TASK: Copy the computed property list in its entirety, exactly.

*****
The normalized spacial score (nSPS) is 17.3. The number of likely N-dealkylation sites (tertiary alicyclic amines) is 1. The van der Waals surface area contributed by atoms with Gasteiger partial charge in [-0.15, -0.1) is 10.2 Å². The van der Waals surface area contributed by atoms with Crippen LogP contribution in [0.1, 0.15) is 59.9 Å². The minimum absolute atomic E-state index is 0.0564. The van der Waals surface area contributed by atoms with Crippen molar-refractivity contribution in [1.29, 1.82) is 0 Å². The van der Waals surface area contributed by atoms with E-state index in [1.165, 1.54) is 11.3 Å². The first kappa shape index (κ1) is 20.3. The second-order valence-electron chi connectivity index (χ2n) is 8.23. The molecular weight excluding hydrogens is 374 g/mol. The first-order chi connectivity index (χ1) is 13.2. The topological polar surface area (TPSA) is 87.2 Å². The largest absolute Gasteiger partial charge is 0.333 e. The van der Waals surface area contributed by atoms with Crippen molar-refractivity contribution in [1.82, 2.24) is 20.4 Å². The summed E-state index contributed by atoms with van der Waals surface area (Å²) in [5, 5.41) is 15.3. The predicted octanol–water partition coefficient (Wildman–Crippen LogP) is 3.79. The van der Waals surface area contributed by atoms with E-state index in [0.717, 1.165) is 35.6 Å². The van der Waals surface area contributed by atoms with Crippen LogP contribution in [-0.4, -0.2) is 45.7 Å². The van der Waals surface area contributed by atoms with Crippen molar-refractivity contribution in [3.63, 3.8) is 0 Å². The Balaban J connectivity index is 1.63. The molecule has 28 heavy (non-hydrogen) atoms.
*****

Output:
The normalized spacial score (nSPS) is 17.3. The number of likely N-dealkylation sites (tertiary alicyclic amines) is 1. The van der Waals surface area contributed by atoms with Gasteiger partial charge in [-0.15, -0.1) is 10.2 Å². The van der Waals surface area contributed by atoms with Crippen LogP contribution in [0.1, 0.15) is 59.9 Å². The minimum absolute atomic E-state index is 0.0564. The van der Waals surface area contributed by atoms with Crippen molar-refractivity contribution in [1.29, 1.82) is 0 Å². The van der Waals surface area contributed by atoms with E-state index in [1.165, 1.54) is 11.3 Å². The first kappa shape index (κ1) is 20.3. The second-order valence-electron chi connectivity index (χ2n) is 8.23. The molecular weight excluding hydrogens is 374 g/mol. The first-order chi connectivity index (χ1) is 13.2. The topological polar surface area (TPSA) is 87.2 Å². The largest absolute Gasteiger partial charge is 0.333 e. The van der Waals surface area contributed by atoms with Crippen molar-refractivity contribution in [1.82, 2.24) is 20.4 Å². The summed E-state index contributed by atoms with van der Waals surface area (Å²) in [5, 5.41) is 15.3. The predicted octanol–water partition coefficient (Wildman–Crippen LogP) is 3.79. The van der Waals surface area contributed by atoms with E-state index in [0.717, 1.165) is 35.6 Å². The van der Waals surface area contributed by atoms with Crippen LogP contribution in [-0.4, -0.2) is 45.7 Å². The van der Waals surface area contributed by atoms with Crippen molar-refractivity contribution in [3.63, 3.8) is 0 Å². The Balaban J connectivity index is 1.63. The molecule has 28 heavy (non-hydrogen) atoms.